Do I Buy Tchotchkes For Others On Summer Vacation?

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Dear Miriam, 

I love to buy souvenirs for people when I travel. But my friends are all transient 20-somethings who don’t want a bunch of tchotchkes from destinations they’ve never been to, my parents have downsized, and I don’t particularly have space for these things either. How can I scratch that shopping itch during my summer vacation and show appreciation to my loved ones at home without burdening everyone with a bunch of stuff they don’t want? 


Souvenir summer 


Dear Souvenir, 

Browsing stores, whether on vacation or not, can be its own pleasurable activity. There’s no reason to deny yourself that experience just because you don’t want it to end with a bunch of unnecessary purchases. You can have a legitimately enjoyable time eying the variety of shot glasses, tee shirts, and decorative wall hangings that depict your environs, and you can show people back home you’re thinking of them without creating clutter. 

If your friend, for example, loves cats, take a picture of a stray cat hiding in a historic location or a tee shirt showing a cat with the name of your vacation site. You can either text that picture to your friend on the spot or use one of those apps that turns a photograph into a postcard and send it away. Take a selfie for your parents so they know you’re alive and turn that into a postcard as well. Regular old postcards are great, too, and then you can add “unfamiliar post office” to your vacation activities.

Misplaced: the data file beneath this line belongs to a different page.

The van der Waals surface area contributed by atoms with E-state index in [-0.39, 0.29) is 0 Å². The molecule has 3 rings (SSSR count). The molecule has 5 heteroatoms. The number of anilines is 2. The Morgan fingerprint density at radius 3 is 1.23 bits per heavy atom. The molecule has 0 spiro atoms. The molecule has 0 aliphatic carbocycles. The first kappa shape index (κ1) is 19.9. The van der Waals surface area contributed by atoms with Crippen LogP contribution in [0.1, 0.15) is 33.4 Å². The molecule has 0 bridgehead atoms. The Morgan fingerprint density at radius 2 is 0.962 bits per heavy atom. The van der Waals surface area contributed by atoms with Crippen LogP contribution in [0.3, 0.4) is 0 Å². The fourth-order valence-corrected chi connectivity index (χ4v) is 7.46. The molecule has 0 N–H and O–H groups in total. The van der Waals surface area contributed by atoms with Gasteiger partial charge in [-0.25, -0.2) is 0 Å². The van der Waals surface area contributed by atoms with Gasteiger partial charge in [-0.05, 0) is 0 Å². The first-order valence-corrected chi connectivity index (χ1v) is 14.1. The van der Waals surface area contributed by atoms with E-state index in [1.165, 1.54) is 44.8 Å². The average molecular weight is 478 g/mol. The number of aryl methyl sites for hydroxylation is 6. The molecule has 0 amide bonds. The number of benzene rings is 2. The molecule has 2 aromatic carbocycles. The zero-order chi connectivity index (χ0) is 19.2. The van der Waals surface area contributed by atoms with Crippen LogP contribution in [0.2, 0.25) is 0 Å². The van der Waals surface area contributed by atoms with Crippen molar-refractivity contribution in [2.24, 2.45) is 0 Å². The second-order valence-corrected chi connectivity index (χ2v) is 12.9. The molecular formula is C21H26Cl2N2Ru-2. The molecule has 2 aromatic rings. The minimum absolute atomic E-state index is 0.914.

You can also opt for buying consumable products like candy, soda, or crackers that you can’t get at home. If you’re somewhere that uses a different language, even buying familiar products with multilingual packaging can be a fun novelty. Consider buying other local products like wine or baked goods (as long as they’ll travel well) and then serve them to your friends at a get-together upon your return. (But please don’t bore them with a ton of pictures unless they ask!)

Recognizing that neither you nor your family and friends need a lot of stuff is better for the environment, makes it easier to pack, and is generally good for decluttering morale. But you don’t need to be extreme about it. A souvenir that you pick out for yourself because it’s something you want can serve an important purpose in helping you remember a happy moment. A shirt doesn’t need to have the name of the place emblazoned on it to still be an objectively good souvenir. And if a collection of themed spoon rests really speaks to you, just go for it and revel in the joy it brings you. 

Safe travels, and be well,